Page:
All business in Lighthouse Country

Betsy Poel and Arlene Veenhof are working hard to spread the word about business in Lighthouse Country

Betsy Poel and Arlene Veenhof are working hard to share the news about the Lighthouse Country Business Association.

Betsy Poel and Arlene Veenhof are working hard to share the news about the Lighthouse Country Business Association.

With 130 businesses along Highway 19A alone, there’s plenty of choice in what businesses to visit in Lighthouse Country — and folks like Betsy Poel and Arlene Veenhof are working hard to spread the word.

The Lighthouse Country Business Associaition — of which Poel is president and Veenhof is one of its board members — covers the area from Qualicum Bay to Deep Bay. Not only are there the 130 roadside businesses, but Pool adds there are dozens more being run out of the owners’ homes. Getting the word out about all of them is a big job.

The LCBA was founded around 35 years ago, according to Poel. They have a seven-member board of directors and in their early existence, their main job was to produce a local phone directory.

It’s a publication that they still produce each year. It’s paid for by member businesses and offers all sorts of listings — residential, commercial and emergency numbers — and it’s delivered free to the Lighthouse Country community.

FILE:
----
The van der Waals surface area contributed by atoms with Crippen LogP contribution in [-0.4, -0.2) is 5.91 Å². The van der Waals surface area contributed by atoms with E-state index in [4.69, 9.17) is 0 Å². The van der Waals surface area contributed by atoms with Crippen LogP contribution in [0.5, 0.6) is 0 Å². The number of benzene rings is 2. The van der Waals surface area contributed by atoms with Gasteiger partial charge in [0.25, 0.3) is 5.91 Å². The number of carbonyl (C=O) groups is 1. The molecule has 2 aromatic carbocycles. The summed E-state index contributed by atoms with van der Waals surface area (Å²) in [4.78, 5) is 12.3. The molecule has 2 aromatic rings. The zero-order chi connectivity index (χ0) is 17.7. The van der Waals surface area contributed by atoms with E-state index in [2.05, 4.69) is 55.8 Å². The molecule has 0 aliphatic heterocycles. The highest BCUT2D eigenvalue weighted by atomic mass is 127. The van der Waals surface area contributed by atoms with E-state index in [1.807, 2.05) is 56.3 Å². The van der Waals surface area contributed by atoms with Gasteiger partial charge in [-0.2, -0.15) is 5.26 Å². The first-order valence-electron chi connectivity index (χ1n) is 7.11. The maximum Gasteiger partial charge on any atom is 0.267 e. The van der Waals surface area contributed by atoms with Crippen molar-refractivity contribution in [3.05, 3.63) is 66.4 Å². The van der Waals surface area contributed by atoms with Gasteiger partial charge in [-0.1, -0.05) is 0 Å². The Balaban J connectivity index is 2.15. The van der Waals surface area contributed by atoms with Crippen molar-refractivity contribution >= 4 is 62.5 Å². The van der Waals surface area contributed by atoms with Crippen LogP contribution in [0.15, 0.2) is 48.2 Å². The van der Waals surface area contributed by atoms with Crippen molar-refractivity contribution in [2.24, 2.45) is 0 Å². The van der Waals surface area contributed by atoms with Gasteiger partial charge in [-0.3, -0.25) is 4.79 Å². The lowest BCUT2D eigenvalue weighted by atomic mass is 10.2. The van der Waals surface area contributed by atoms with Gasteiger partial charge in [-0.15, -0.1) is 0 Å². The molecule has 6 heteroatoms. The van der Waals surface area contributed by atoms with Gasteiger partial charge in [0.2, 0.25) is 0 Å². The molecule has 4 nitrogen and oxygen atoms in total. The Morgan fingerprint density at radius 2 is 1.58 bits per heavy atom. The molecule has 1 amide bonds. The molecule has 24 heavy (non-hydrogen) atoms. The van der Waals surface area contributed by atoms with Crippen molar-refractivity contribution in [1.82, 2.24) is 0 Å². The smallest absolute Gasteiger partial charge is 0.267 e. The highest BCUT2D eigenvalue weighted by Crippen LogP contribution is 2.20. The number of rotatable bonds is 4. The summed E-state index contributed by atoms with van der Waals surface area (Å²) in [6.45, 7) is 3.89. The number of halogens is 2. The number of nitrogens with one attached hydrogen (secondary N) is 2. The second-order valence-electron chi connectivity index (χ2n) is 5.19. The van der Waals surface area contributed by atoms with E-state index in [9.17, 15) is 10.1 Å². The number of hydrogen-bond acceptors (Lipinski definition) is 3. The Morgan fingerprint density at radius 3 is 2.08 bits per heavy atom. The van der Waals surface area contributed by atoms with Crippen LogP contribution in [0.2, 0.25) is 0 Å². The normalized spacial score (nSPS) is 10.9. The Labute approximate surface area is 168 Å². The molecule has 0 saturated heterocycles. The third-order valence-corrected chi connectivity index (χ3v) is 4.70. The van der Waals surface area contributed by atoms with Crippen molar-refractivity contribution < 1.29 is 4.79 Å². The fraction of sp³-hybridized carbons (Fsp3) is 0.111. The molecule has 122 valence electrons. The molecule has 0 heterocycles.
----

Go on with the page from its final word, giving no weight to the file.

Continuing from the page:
“Our job,” added Poel, “is to get people better able to find things, to make it a little easier.”

Approximately 60 per cent of all business in the region, she continued, are home-based — from construction and masonry firms, to art galleries, entertainment venues, fitness and much more.

With this variety, the challenge is keeping residents in the area and able to shop local for what they need.

To that end, the LCBA recently held a small trade show during the Lighthouse Community Hall’s regular pancake breakfast.

Thirty-two local business owners took advantage of the opportunity to set up a table or booth and show visitors what they have to offer.

The response by local business was more than they had expected, Poel said, and the event itself was a busy half-day affair.

Looking ahead, Poel said the LCBA will be doing what it can to get the word out about what the area has to offer the community — and the region.

“We can offer business owners value,” she continued. “With networking, signage and more.”

Poel herself is a member, noting she and her family have been involved for many years.

“I feel like I’m doing my part,” she said, noting people need to ask themselves, ‘what can I do to support my entire community?’”

Becoming a member of the Lighthouse Country Business Association may be the first step. Visit www.lighthousecountry.ca for more information.

 

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